Things to see and do in Ecuador
Ecuador Ministry of TourismAddress: Avenida Gran Colombia Briceño N11-165, Quito, 170514
Telephone: +593 3999 333.
Attractions in Ecuador
All aboard Tren Crucero
Ecuador's railways fell out of favour in the 1970s as the country's inhabitants took the roads. However, train travel has been enjoying a renaissance since 2012, when a £183million project to reopen the country's ancient railways was completed. The flagship service is Tren Crucero, a luxury tourist train that wends its way from the lofty capital, Quito, to the coastal city of Guayaquil via the infamous Devil's Nose.
Bathe in Baños
This tourist resort is booming despite having been several times evacuated because of its violent neighbour – the permanently erupting Tungurahua volcano. At night you can watch the mountain exhale fumes and lava, and during the day you can slip into one of the thermal baths, shower beneath a waterfall, take a hike or saddle up and ride through the forest.
Cotopaxi is one of the world's highest active volcanoes and is the perfect peak to start your climbing career. Previous experience is not necessary if you want to scale Cotopaxi's ice-capped summit, but you need to be very fit and accustomed to high altitude. All ascents ought to be accompanied by an experienced, qualified guide.
Discover the lofty town of Zaruma
Hidden in the highlands of El Oro is this beautifully preserved colonial town that doubles as a mountain retreat. Perched on a hilltop at the heart of a pre-Hispanic gold mining area, it has steep twisting streets, painted wooden houses, a beautiful main plaza and Ecuador's largest wooden church.
Explore the lofty capital, Quito
Scattered across a spectacular valley and surrounded by snow-capped volcanoes, Quito is one of South America's best-preserved colonial cities. Its lavishly decorated 16th-century churches are full of exquisite religious art, while its plazas remember marching conquistadores, shackled slaves and Jesuits preaching to the Indians. It's not all crumbling colonial facades, though: the hip New Town abounds with chic hotels, contemporary restaurants and cool bars.
The Pacific coast of Ecuador has sandy beaches and rolling surf that are a big draw for board riders. The village of Montañita has grown into something of a surfers' enclave with plenty of cheap accommodation and a lively nightlife. Mompiche in the north is also a superb place to catch a wave.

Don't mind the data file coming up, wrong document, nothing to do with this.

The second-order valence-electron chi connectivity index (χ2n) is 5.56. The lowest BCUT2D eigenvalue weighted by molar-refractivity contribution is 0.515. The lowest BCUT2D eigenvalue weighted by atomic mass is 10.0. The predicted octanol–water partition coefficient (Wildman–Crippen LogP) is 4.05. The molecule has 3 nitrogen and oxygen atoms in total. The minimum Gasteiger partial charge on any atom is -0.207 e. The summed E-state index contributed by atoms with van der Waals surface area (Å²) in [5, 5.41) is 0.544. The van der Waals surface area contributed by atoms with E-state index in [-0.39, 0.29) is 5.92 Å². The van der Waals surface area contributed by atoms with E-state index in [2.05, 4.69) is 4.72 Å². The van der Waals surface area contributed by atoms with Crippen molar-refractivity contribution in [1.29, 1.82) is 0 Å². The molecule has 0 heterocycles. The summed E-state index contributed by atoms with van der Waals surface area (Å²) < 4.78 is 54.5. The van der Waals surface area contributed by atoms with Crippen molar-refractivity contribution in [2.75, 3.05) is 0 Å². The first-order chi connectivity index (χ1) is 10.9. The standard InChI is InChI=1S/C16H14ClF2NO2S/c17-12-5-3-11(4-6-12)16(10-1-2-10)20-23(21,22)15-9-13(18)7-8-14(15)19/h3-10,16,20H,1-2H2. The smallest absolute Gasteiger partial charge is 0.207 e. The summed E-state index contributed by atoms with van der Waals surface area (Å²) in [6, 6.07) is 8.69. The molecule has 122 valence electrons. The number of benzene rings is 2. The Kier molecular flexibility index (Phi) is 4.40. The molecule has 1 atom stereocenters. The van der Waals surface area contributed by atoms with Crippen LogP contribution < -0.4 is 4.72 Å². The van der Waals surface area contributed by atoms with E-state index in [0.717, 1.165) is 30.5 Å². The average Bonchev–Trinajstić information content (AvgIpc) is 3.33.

Go to the Galapagos Islands
Straddling the Equator, 1,000km (622 miles) off mainland Ecuador, the Galapagos Islands famously helped inspire Charles Darwin's theory of evolution. Considered the most biodiverse place on Earth, this volcanic archipelago is home to a unique collection of wildlife including giant tortoises, iguanas, boobies, penguins, flamingos, sea lions, whales and sharks. The creatures are largely indifferent to humans, which means visitors can get up close and personal without them scurrying off. If you can, fork out for a cruise: it's the best way to see Galapagos.
Haggle at an Indian market
Indigenous markets are an ethnologist's wonder, but also a cheap and efficient way to stock up on gifts for your friends and families. Otavalo is perhaps the most famous bazaar in Ecuador and its stalls sell anything from alpaca pashminas to wooden handicrafts. For a less touristy experience, head to the market in Saqisili, which offers an authentic slice of local life.
Kick back in Cuenca
Cuenca is a charming colonial city crammed full of heritage buildings, which have earned it a place on UNESCO's World Heritage list. Wander down Cuenca's cobblestone streets and discover an excellent archaeology museum, beautiful blue-domed cathedral, pretty plazas and countless whitewashed buildings with ironwork balconies. Nearby Ingapirca gives a glimpse of Ecuador's pre-colonial history; the country's best-developed archaeological site, which dates back to pre-Inca times but was incorporated into an Inca site.
Quito is the Spanish language learning capital of South America, with a wealth of schools and classes set up to help you master the language, which locally is spoken softly and clearly. One-on-one and group tuition is available with personalised programmes drawn up to help speaking and communication skills in a short period of time. Check reviews and talk to other students to gauge the quality of the course and the academy in advance.